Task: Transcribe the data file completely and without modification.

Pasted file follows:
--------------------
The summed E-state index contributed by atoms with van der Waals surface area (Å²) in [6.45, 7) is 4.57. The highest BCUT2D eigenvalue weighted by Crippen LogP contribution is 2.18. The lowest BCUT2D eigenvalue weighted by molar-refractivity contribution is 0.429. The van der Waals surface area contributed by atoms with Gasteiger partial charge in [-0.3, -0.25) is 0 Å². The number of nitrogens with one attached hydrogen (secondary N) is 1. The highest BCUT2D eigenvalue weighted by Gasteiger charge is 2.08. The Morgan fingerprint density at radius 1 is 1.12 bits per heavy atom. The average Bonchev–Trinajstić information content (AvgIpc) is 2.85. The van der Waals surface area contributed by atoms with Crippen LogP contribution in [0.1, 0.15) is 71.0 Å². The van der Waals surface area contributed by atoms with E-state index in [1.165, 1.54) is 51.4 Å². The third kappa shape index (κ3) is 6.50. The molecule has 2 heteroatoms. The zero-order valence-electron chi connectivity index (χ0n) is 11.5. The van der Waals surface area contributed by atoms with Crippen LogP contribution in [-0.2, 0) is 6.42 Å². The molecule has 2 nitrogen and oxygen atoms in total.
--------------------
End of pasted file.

The summed E-state index contributed by atoms with van der Waals surface area (Å²) in [6.45, 7) is 4.57. The highest BCUT2D eigenvalue weighted by Crippen LogP contribution is 2.18. The lowest BCUT2D eigenvalue weighted by molar-refractivity contribution is 0.429. The van der Waals surface area contributed by atoms with Gasteiger partial charge in [-0.3, -0.25) is 0 Å². The number of nitrogens with one attached hydrogen (secondary N) is 1. The highest BCUT2D eigenvalue weighted by Gasteiger charge is 2.08. The Morgan fingerprint density at radius 1 is 1.12 bits per heavy atom. The average Bonchev–Trinajstić information content (AvgIpc) is 2.85. The van der Waals surface area contributed by atoms with Crippen LogP contribution in [0.1, 0.15) is 71.0 Å². The van der Waals surface area contributed by atoms with E-state index in [1.165, 1.54) is 51.4 Å². The third kappa shape index (κ3) is 6.50. The molecule has 2 heteroatoms. The zero-order valence-electron chi connectivity index (χ0n) is 11.5. The van der Waals surface area contributed by atoms with Crippen LogP contribution in [-0.2, 0) is 6.42 Å². The molecule has 2 nitrogen and oxygen atoms in total.